On Jan 5, 2012, at 3:14 PM, "Stephen Gallagher" <sgall...@redhat.com> wrote:
> On Jan 5, 2012, at 5:48 PM, Erinn Looney-Triggs
> <erinn.looneytri...@gmail.com> wrote:
>> On 01/05/2012 11:54 AM, Stephen Gallagher wrote:
>>> On Thu, 2012-01-05 at 11:48 -0900, Erinn Looney-Triggs wrote:
>>>> Yes that look about right, not able to confirm 100%, but that is
>>>> probably the issue.
>>> We're looking into it. However, I should point out that using srchost is
>>> a very unreliable means of restricting access. There are numerous
>>> problems with it, most notably because we have to rely on what PAM sends
>>> us in the srchost field, which is not defined in the spec, so different
>>> applications such as 'login' and 'sshd' sometimes put different values
>>> in those fields.
>>> In SSSD upstream, we're defaulting to ignoring srchost rules because
>>> they're 1) unreliable and 2) cause significant performance impact on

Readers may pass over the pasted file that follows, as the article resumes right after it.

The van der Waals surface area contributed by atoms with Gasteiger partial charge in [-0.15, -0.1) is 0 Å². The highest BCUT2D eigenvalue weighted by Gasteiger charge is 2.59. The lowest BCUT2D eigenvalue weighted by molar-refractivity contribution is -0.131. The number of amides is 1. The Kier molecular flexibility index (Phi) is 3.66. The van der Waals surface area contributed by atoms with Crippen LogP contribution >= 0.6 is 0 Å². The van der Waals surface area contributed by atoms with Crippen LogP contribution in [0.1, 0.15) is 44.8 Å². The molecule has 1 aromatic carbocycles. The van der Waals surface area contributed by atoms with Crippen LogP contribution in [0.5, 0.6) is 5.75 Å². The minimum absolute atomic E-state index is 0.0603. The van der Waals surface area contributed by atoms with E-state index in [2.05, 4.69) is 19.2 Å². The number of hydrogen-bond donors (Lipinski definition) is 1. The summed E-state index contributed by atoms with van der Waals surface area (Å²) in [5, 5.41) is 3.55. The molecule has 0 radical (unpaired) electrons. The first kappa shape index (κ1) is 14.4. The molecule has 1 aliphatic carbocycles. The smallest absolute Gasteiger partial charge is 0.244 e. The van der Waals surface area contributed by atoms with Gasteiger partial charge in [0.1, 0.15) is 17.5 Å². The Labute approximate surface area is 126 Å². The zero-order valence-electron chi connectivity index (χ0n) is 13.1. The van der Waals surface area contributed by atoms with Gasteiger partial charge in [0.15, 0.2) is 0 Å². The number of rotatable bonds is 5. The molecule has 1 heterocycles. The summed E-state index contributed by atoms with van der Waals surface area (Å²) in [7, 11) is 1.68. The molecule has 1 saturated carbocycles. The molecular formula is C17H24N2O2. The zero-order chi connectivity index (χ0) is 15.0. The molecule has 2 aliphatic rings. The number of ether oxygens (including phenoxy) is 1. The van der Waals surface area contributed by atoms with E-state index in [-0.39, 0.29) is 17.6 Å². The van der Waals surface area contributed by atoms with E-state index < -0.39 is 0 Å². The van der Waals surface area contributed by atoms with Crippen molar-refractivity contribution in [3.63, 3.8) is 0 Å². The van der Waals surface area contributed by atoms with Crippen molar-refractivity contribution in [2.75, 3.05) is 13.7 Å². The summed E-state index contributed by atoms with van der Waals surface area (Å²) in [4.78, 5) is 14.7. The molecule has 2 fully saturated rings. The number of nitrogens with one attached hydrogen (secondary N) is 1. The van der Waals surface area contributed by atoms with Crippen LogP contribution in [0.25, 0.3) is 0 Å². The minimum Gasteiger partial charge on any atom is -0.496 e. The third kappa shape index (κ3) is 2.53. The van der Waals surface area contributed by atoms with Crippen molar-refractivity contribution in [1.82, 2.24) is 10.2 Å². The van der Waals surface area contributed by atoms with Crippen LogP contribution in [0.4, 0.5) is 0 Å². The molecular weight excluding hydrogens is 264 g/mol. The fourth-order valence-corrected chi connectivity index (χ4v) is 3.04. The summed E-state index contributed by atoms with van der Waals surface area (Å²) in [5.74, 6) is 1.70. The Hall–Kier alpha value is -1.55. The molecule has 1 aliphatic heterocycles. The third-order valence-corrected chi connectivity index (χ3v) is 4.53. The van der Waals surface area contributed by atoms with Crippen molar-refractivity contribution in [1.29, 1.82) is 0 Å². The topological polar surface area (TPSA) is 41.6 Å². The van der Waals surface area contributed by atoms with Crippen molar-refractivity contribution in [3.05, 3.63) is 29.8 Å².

>>> networks with lots of host entries.
>>> Our general recommendation is that if you want to restrict access from
>>> specific hosts, it's usually a better idea to do this at the firewall
>>> level, rather than the HBAC level.
>> Well that kind of puts that whole HBAC thing on the skids doesn't it?
> Well, target host works fine. The real problem is with accurately identifying
> the remote host that the connection originated from.
> So you can still write rules that say "only these users can log onto these
If you absoluelty must use it I have found that access.conf works well enough
to limit srchost ssh access:
>> Unfortunate that it works that way, and yes firewalling is always a good
>> Thanks for the info,
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